The five-day, four-night trip begins and ends in Palm Springs, CA and is priced from $2,999 per person. It is available January 21 – 25, January 28 – February 1, February 4 – 8, February 11 – 15 and February 18 – 22, 2018.

Each trips includes the use of the latest Trek bicycles like the Domane SL 7 or XM700+ electric assist, featuring Garmin GPS devices and Di2 electronic shifting; boutique accommodations; most meals; snacks and drinks for each day’s ride; daily route support; social hours; entrance fees to group events; transportation during the tour; complimentary Trek Travel merchandise, and more.

Read more about the Palm Springs and Joshua Tree trip on Trek’s site and my review of the Domane here.

It’s a great bike.

Trek Travel was formed in 2002 and is the luxury bicycle touring arm of Trek Bicycles. It’s been winning awards ever since. Trek Travel comes highly recommend and why I share their trips, like this one in Sonoma where attendees spent an amazing Singlethread weekend.

Photo credit: Zack Jones Photography

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Pure Cycles $800.00 Adventure Bike

Tue, 01/30/2018 - 10:30

While the gravel/adventure niche has been flourishing for a while, it took 3 years for a 700c/650b swappable frame design to trickle down from the highest end to the value market. Today, Pure Cycles launched an $800.00 adventure bike. That’s a road bike with wider tires to ride off road on dirt.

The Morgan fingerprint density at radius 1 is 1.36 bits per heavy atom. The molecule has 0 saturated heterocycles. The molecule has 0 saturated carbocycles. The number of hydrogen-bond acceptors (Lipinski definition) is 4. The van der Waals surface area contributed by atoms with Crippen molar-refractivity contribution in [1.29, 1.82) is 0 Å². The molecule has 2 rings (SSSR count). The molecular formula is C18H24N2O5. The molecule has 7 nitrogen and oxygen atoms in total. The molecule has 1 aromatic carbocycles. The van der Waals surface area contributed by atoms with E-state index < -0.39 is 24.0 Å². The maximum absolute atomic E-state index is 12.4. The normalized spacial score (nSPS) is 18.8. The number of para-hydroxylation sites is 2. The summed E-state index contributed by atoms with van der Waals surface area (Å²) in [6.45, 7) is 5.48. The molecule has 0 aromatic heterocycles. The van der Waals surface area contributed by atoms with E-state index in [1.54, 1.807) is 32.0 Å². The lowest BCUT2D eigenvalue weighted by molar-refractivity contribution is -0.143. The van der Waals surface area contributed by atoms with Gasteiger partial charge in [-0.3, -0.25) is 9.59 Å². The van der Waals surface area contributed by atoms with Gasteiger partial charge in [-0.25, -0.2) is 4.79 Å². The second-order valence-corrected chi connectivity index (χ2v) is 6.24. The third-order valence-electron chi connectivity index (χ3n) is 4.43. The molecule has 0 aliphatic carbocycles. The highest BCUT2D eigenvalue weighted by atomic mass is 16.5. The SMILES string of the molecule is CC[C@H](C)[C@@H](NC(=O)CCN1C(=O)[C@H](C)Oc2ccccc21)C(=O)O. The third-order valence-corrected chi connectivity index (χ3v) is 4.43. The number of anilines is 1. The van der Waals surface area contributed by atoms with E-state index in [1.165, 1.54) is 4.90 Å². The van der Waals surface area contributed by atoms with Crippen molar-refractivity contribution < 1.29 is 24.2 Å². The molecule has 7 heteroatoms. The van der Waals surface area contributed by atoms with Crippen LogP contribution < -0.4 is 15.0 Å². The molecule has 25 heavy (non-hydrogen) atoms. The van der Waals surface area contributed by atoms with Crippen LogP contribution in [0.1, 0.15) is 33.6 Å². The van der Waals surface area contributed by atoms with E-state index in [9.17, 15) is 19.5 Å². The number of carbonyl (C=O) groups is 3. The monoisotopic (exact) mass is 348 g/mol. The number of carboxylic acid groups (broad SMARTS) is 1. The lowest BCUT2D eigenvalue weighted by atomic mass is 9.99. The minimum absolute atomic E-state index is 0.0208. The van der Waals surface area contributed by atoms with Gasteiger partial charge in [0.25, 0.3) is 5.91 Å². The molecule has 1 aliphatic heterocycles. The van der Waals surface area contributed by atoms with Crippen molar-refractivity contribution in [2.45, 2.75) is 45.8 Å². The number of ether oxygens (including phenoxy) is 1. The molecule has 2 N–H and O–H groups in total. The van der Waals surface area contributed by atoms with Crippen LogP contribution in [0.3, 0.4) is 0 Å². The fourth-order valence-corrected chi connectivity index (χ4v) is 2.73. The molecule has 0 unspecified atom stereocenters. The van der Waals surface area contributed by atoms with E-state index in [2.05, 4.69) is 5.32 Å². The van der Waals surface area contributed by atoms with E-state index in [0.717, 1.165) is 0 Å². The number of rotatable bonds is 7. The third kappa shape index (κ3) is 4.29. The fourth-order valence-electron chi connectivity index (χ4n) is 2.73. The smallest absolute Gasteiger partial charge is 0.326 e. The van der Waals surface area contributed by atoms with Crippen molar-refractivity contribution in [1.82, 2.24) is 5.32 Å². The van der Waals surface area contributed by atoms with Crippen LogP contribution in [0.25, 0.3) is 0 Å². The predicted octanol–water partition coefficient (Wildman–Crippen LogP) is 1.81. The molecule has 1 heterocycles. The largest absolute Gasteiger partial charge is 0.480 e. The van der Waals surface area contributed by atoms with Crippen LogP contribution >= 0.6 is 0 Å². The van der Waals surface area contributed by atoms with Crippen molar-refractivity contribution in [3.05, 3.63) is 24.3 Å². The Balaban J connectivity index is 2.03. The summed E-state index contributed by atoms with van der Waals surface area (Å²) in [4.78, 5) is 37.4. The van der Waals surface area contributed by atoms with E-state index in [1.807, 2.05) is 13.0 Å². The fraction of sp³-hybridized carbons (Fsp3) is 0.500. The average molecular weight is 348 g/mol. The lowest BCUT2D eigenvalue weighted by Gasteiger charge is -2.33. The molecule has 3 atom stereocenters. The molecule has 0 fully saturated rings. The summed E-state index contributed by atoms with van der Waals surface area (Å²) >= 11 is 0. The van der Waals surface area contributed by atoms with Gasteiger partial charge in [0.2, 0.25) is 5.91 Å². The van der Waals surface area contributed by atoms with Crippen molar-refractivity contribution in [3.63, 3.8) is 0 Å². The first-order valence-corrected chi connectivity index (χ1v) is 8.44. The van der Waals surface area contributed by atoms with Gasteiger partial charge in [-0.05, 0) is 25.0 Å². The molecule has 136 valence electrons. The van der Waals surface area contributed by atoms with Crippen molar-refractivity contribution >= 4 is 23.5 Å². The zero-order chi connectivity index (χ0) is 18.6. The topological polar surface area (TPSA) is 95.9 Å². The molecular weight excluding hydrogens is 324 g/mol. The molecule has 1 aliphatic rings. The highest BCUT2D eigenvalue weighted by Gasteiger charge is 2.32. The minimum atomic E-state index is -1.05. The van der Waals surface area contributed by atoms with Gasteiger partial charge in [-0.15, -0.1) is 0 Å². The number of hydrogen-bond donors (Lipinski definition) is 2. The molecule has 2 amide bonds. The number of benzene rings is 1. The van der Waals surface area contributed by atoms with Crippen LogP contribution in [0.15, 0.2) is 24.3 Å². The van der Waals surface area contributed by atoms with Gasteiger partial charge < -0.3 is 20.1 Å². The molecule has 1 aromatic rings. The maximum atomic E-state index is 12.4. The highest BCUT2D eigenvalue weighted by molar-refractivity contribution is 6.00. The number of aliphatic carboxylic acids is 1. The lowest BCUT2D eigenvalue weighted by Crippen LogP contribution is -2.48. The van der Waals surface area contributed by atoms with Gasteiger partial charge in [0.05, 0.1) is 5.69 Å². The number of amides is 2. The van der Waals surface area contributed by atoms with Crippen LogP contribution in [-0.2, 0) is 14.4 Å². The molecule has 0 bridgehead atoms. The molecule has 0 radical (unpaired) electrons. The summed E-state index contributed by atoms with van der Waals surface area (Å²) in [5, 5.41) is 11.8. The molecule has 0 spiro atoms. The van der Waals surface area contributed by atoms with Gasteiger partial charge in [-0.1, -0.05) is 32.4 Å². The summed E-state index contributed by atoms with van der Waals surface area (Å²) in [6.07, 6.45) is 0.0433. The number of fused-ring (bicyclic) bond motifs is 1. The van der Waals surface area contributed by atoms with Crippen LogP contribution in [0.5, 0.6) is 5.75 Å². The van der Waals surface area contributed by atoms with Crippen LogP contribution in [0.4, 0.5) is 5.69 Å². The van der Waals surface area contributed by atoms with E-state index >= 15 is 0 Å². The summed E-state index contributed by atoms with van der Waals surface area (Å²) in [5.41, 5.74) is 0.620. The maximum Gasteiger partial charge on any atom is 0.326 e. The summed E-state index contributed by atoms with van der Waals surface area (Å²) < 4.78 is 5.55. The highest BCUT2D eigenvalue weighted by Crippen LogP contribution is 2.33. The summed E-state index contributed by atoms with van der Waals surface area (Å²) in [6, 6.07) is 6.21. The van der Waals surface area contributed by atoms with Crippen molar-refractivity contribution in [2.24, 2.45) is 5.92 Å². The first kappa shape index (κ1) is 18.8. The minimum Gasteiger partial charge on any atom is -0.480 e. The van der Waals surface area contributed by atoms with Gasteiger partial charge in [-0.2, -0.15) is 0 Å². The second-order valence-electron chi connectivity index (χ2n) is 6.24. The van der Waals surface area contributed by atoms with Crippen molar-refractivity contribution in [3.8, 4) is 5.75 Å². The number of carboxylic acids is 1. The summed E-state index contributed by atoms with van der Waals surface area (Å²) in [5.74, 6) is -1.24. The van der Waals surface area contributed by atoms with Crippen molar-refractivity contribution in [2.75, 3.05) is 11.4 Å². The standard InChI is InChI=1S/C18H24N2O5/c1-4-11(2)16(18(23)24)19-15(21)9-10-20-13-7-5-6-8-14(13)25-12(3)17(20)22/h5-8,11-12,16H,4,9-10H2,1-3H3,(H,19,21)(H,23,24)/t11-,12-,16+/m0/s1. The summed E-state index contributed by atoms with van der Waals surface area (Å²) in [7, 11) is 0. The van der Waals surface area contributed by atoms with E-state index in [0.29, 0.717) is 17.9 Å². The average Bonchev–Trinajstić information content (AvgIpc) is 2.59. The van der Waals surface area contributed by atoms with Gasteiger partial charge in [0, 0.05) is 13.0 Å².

It’s for rails to trails routes and forest service roads. In the Pacific Northwest there are thousands of miles of trails and roads where cars aren’t allowed.

Eight hundred dollars? That’s college-fixed gear pricing, but yep.

And, sure, it weights 26 lbs, spec’d at the lower end of competent maker’s line, with a chromoly frame, and an 8-speed drivetrain. For comparison, “racing” gravel bikes weigh about 6 or more pounds less and run 11 speed drivetrains.

If you’re not racing, riding big miles, or competing, who cares? The Pure Cycle will do great through the tunnel on the Iron Horse trail.

The Pure Cycles Abbott also can run a 650b x 47. That’s what I run on my brown bike and it costs $3K just for the frameset. If you get the non-pro, the Floyd, you can save another $200.00 and put it towards a set of good wheels.

Bikes like this prove once again why there’s never been a better time to be a bike enthusiast.

There’s so much great product and at every price point. If you haven’t upgraded in a while, now is the time to do so. Also note how Pure Cycles offers delivery and build options.

  • Frame: Pure Cycles Cromo Adventure
  • Fork: Pure Cycles 1-1/8” Cromo Adventure
  • Headset: 1-1/8” Threadless
  • Crankset: FSA Tempo Adventure, 48/32t Chainrings
  • BB: FSA Square Taper Sealed Cartridge
  • Pedals: VP Alloy Test Ride Pedals
  • Front Derailleur: Shimano Claris
  • Rear Derailleur: Shimano Claris
  • Freewheel: Sunrace CSM55 8pd 11-34t Cassette
  • Chain: KMC Z-8
  • Handlebar: Pure Cycles Alloy Drop 31.8mm
  • Stem: Pure Cycles Alloy
  • Grips: Pure Cycles Tape
  • Shifter: Shimano Claris
  • Saddle: Selle Royal Rampage
  • Seat Post: Alloy Micro-Adjust – 27.2 x 350mm
  • Seat Clamp: Alloy 29.8mm